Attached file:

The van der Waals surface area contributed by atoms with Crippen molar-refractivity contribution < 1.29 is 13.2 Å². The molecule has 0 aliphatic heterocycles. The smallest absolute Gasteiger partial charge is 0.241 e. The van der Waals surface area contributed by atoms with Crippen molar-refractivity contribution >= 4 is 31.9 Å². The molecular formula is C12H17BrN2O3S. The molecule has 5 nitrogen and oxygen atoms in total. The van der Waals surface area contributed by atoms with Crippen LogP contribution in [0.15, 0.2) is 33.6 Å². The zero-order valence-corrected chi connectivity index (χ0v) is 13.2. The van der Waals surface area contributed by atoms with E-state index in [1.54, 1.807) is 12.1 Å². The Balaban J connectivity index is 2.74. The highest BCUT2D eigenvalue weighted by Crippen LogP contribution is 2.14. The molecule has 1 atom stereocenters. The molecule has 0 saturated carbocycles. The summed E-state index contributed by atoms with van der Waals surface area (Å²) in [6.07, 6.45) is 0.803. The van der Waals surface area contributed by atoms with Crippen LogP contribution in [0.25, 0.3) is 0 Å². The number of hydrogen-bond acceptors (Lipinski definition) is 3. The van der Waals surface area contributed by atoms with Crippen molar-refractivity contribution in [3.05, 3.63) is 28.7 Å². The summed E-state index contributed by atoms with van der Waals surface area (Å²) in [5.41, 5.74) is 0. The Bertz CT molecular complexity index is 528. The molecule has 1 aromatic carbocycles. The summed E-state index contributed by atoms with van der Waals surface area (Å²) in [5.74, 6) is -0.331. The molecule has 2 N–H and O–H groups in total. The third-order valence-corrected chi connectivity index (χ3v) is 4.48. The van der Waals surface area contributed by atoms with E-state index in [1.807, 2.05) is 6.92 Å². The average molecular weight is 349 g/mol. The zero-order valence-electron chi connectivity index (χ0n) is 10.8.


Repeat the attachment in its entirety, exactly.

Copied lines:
The van der Waals surface area contributed by atoms with Crippen molar-refractivity contribution < 1.29 is 13.2 Å². The molecule has 0 aliphatic heterocycles. The smallest absolute Gasteiger partial charge is 0.241 e. The van der Waals surface area contributed by atoms with Crippen molar-refractivity contribution >= 4 is 31.9 Å². The molecular formula is C12H17BrN2O3S. The molecule has 5 nitrogen and oxygen atoms in total. The van der Waals surface area contributed by atoms with Crippen LogP contribution in [0.15, 0.2) is 33.6 Å². The zero-order valence-corrected chi connectivity index (χ0v) is 13.2. The van der Waals surface area contributed by atoms with E-state index in [1.54, 1.807) is 12.1 Å². The Balaban J connectivity index is 2.74. The highest BCUT2D eigenvalue weighted by Crippen LogP contribution is 2.14. The molecule has 1 atom stereocenters. The molecule has 0 saturated carbocycles. The summed E-state index contributed by atoms with van der Waals surface area (Å²) in [6.07, 6.45) is 0.803. The van der Waals surface area contributed by atoms with Crippen LogP contribution in [0.25, 0.3) is 0 Å². The number of hydrogen-bond acceptors (Lipinski definition) is 3. The van der Waals surface area contributed by atoms with Crippen molar-refractivity contribution in [3.05, 3.63) is 28.7 Å². The summed E-state index contributed by atoms with van der Waals surface area (Å²) in [5.41, 5.74) is 0. The Bertz CT molecular complexity index is 528. The molecule has 1 aromatic carbocycles. The summed E-state index contributed by atoms with van der Waals surface area (Å²) in [5.74, 6) is -0.331. The molecule has 2 N–H and O–H groups in total. The third-order valence-corrected chi connectivity index (χ3v) is 4.48. The van der Waals surface area contributed by atoms with E-state index in [1.807, 2.05) is 6.92 Å². The average molecular weight is 349 g/mol. The zero-order valence-electron chi connectivity index (χ0n) is 10.8.